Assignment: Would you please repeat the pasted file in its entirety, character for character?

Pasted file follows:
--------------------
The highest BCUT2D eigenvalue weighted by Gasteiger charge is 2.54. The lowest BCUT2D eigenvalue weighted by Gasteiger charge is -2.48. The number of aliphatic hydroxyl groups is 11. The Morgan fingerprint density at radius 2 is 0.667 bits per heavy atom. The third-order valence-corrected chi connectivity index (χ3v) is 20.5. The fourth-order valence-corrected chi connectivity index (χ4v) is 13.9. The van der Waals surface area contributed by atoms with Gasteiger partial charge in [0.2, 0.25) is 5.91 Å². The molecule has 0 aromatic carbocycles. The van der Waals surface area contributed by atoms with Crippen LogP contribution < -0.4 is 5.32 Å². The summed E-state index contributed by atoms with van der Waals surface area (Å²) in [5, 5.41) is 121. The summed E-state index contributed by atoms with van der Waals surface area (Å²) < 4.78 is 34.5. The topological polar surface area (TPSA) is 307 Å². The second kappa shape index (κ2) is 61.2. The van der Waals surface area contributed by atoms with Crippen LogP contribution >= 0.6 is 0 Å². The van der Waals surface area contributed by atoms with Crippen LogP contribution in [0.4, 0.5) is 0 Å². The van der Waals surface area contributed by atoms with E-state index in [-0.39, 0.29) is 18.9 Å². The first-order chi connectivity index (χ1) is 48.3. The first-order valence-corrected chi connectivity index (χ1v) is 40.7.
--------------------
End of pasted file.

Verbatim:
The highest BCUT2D eigenvalue weighted by Gasteiger charge is 2.54. The lowest BCUT2D eigenvalue weighted by Gasteiger charge is -2.48. The number of aliphatic hydroxyl groups is 11. The Morgan fingerprint density at radius 2 is 0.667 bits per heavy atom. The third-order valence-corrected chi connectivity index (χ3v) is 20.5. The fourth-order valence-corrected chi connectivity index (χ4v) is 13.9. The van der Waals surface area contributed by atoms with Gasteiger partial charge in [0.2, 0.25) is 5.91 Å². The molecule has 0 aromatic carbocycles. The van der Waals surface area contributed by atoms with Crippen LogP contribution < -0.4 is 5.32 Å². The summed E-state index contributed by atoms with van der Waals surface area (Å²) in [5, 5.41) is 121. The summed E-state index contributed by atoms with van der Waals surface area (Å²) < 4.78 is 34.5. The topological polar surface area (TPSA) is 307 Å². The second kappa shape index (κ2) is 61.2. The van der Waals surface area contributed by atoms with Crippen LogP contribution >= 0.6 is 0 Å². The van der Waals surface area contributed by atoms with Crippen LogP contribution in [0.4, 0.5) is 0 Å². The van der Waals surface area contributed by atoms with E-state index in [-0.39, 0.29) is 18.9 Å². The first-order chi connectivity index (χ1) is 48.3. The first-order valence-corrected chi connectivity index (χ1v) is 40.7.